Κυριακή, 14 Μαΐου 2017

Βέλτιστη γωνία παρατήρησης εικόνας

(117) Βέλτιστη γωνία παρατήρησης εικόνας - mathematica.gr



Βέλτιστη γωνία παρατήρησης εικόνας

Τις ημέρες αυτές πλήθος κόσμου επισκέπτεται την εκκλησία, προσκυνά και κάποιοι παρατηρούν τις εικόνες ή τις τοιχογραφίες.
Ας υποθέσουμε ότι μία εικόνα, μήκους 1 μέτρου, βρίσκεται (το κάτω μέρος της) σε ύψος 2 μέτρα από το έδαφος και ένας προσκυνητής, του οποίου τα μάτια βρίσκονται σε ύψος 1,8 μέτρα από το έδαφος παρατηρεί την εικόνα.
Να βρεθεί η θέση του παρατηρητή, ώστε η γωνία παρατήρησης της εικόνας ACB (γωνία άνω μέρους, οφθαλμών, κάτω μέρους) να γίνει μέγιστη.

Σάββατο, 29 Απριλίου 2017

Where's the maths in beer? | plus.maths.org - Τα Μαθηματικά της Μπύρας!

Where's the maths in beer? | plus.maths.org










This article is based on one of Budd's Gresham College lectures. Watch the full lecture here, and see here to find out more about this free, public lecture series.
There's actually quite a lot of maths in beer. To convince you of this, here are three beer-related maths stories.



Blowing bubbles

Let's start with the head. One of the key features of a pint of
Guinness is the wonderful creamy foam head. This is in contrast to the
much smaller head that we find on a pint of bitter beer. For the
manufacturers of beer to get both types of head involves a lot of
science and maths. The foam in the head of a pint of bitter is made of
networks of bubbles of carbon dioxide separated by thin films of the
beer itself, with surface tension giving the strength to the thin walls
surrounding each bubble. The walls of these bubbles move as a result of
surface tension, with smaller bubbles moving faster as they have a
higher curvature. This results in the smaller bubbles being "eaten" by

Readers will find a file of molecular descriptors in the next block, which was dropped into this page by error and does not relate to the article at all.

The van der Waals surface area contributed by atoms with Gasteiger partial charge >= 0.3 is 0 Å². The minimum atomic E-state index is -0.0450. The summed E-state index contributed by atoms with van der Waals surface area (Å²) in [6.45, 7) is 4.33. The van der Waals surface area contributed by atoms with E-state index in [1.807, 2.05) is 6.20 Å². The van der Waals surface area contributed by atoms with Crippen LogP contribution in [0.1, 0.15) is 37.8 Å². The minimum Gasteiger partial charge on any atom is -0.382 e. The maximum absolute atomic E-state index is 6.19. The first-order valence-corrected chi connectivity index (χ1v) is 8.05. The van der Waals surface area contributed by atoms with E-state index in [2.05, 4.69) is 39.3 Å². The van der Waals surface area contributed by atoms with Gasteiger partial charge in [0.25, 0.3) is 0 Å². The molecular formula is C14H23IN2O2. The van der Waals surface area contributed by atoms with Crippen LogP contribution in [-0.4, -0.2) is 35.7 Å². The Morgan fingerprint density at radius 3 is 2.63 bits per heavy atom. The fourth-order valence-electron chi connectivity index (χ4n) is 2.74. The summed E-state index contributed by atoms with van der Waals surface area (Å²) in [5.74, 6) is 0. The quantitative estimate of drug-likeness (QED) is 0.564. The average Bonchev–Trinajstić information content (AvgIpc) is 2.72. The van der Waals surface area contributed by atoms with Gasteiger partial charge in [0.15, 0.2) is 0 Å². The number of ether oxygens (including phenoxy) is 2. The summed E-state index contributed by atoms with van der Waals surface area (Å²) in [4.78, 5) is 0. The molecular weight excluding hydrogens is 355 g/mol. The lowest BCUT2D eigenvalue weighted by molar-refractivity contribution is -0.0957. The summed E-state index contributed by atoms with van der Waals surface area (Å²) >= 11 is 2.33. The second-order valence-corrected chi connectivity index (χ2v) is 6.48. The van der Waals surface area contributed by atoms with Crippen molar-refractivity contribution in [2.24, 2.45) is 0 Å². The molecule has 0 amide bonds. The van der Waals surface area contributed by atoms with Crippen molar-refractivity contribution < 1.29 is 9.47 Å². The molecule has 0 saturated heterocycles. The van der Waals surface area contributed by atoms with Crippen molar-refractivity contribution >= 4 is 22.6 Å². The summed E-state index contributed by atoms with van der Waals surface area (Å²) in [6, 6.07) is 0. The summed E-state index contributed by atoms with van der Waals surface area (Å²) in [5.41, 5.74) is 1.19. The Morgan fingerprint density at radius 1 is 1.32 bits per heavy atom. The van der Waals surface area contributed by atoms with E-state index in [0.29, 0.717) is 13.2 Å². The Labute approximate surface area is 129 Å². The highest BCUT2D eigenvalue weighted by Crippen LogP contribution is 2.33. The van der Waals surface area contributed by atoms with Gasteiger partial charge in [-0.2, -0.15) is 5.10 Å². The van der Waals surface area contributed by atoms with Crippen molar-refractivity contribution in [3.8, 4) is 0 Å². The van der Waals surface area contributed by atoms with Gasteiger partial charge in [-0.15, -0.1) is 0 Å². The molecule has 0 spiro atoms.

the larger ones in a process called Oswald ripening.
Basically small bubbles shrink and large bubbles grow, leading to a
coarse foam made up of large bubbles only. Eventually the liquid drains
from the large bubbles and they pop, and the foam disappears.



The remarkable mathematician John von Neumann,
who was (amongst many other achievements) responsible for the
development of the modern electronic computer, devised an equation in
1952 which explained the patterns that we see in such cellular
structures in two dimensions. In 2007 this was extended to three
dimensions by a group of mathematicians in Princeton interested in the
applications of maths to beer. It's a hard life!



Why the widget?

Guinness
Guinness has a lovely creamy head. Image: PDPhoto.org.


Another group of mathematicians, appropriately from Limerick in
Ireland, have made a study of the foam on a pint of Guinness. This is
much creamier than the foam on a pint of bitter. The reason is that
whilst the foam on bitter is made up of air bubbles, the foam on a pint
of Guinness is made up of nitrogen. This gas diffuses a hundred times
slower in air than carbon dioxide, meaning that the bubbles are smaller
and the foam is much more stable and creamier.



The nitrogen needs to be introduced into the Guinness when it is
poured. In a pub this is achieved by having a separate pipe, linked to a
nitrogen supply, which supplies the nitrogen at the same time as the
beer is served from the barrel.

For many years Guinness in cans did not have a head. However, this problem was solved by the introduction of a widget,
which is a nitrogen container in the can, and which releases precisely
the right amount of nitrogen when the can is opened. This process must
be very carefully controlled, and a lot of careful design work is
required to make the widget work well. The whole process was analysed by
(it appears!) the whole of the applied mathematics department at
Limerick, and described in the charmingly titled paper The initiation of Guinness. Notably the same group has now done a complete analysis of the mathematics of making coffee.